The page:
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Vacation scheme insider

Tamer Tayyareci

Tamer Tayyareci


Summer 2022




University of Birmingham

What did a day on the vacation scheme look like?

I’d arrive at the office at around 9-9:30am and look over my timetable for the day. I’d then have time to get task briefs from my supervisor and have a general catch-up on how the scheme was going. Following this, we’d often attend a talk about one of Macfarlanes’ key practice areas or about one of the firm’s support networks (eg, the Race Ethnicity and Cultural Heritage (REACH) network or Disability and Wellbeing (DAWN) network).

After planned talks, we had time to complete any assigned tasks; these were either from your supervisor or delegated by other colleagues. The tasks vary between different practice areas – for example, in corporate my tasks focused on amending documents, whereas in private client my tasks were research-based.

You’re also put into a group for a simulated commercial contract negotiation that takes place across the scheme. It involved meeting with your group and a dedicated trainee ‘client’ to discuss specific parts of the task. Your trainee ‘client’ would then provide negotiation advice and feedback on your approach.

Macfarlanes also hosted socials throughout the scheme, which offered opportunities to network with other vac schemers and people across the firm.

Which were the most enjoyable – and most challenging – aspects of the scheme?

I most enjoyed the simulated negotiation because I was able to develop my negotiation and teamwork skills. It was fun to negotiate with people on the scheme – it definitely encouraged some friendly competition!

The assessments on the scheme were inevitably challenging as you have to perform under pressure.

What’s the most important thing you learnt about the firm while on the scheme?

It was important for me to learn that Macfarlanes encourages collaboration and development at all levels of the firm.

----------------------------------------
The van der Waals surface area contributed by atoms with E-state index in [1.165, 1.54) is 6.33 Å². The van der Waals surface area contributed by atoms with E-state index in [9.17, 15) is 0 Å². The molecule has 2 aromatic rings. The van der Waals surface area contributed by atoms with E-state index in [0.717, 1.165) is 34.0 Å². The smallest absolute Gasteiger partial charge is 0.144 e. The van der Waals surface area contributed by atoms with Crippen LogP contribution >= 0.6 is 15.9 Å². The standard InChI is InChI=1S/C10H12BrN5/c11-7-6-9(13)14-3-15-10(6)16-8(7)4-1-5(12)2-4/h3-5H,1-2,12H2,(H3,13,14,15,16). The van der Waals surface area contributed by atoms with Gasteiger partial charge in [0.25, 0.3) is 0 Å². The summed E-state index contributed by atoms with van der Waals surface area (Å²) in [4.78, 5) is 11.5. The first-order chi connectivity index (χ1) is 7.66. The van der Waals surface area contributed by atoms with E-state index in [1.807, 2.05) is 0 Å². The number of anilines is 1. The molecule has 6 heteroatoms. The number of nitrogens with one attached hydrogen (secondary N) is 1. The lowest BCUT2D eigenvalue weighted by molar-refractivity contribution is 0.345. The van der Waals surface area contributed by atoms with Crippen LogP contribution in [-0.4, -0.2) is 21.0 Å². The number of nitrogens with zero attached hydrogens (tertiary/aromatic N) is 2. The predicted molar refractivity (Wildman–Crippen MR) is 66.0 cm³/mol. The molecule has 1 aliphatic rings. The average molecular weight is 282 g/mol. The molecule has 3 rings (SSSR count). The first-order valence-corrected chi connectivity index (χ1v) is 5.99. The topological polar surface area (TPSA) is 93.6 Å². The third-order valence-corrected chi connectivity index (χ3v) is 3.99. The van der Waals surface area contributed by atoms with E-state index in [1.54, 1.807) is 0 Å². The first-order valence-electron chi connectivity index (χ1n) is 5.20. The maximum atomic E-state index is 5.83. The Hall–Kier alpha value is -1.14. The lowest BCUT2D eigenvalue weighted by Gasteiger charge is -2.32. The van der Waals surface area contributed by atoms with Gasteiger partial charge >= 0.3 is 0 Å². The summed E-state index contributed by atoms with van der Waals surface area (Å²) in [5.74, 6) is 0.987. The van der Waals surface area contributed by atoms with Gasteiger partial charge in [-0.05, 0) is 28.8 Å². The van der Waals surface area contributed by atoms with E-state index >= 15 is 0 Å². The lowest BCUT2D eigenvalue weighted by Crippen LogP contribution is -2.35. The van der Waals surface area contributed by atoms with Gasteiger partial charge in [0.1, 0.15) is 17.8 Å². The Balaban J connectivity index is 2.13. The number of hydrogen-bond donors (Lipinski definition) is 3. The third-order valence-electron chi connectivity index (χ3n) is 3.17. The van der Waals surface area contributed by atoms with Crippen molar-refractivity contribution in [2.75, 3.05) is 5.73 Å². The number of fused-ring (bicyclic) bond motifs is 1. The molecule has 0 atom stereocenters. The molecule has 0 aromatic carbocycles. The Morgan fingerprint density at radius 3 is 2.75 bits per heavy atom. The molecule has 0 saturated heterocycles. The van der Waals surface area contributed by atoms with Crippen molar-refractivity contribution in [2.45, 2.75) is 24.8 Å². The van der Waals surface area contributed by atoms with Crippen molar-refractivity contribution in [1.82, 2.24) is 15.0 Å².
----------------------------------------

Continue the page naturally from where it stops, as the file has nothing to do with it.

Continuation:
I attended team meetings and department knowledge-sharing sessions where trainees, associates, and partners would contribute to different legal strategies and learn from one another. It was encouraging to see how valued trainee input is.

I saw this in practice again whenever I discussed my delegated tasks with my supervisors and associates. They were invested in providing constructive feedback and insights into the wider impact of my work. They were also interested in my development and were keen to work with me, which made me confident that Macfarlanes’ work culture was one I wanted to be a part of.  

What key skills are required to have a successful experience on the vacation scheme?

Attention to detail is key to making a good impression. Although there’s time pressure with the tasks you complete, some mistakes are entirely avoidable if you have a keen eye for detail. Good work will inevitably leave a better impression of you on the scheme, so hone in on this to avoid easy mistakes.   

Your ability to network is also a key skill. It was through networking that I learnt a lot about Macfarlanes and the legal industry more broadly. It also meant people at the firm got to know me, which allowed them to offer more personally tailored advice and support throughout the scheme. 

What’s one piece of advice you’d pass on to future vacation schemers?

Try not to get too heavily caught up in the training contract prospect. It’s much easier said than done, but constantly thinking about the training contract will only serve as a distraction while on the scheme. Focus on the current tasks and look forward to exploring the firm and getting to know your fellow vac schemers. Overall, the vac scheme is an enjoyable experience – and if you focus, work hard and try to enjoy yourself, you’ll get the most out of it.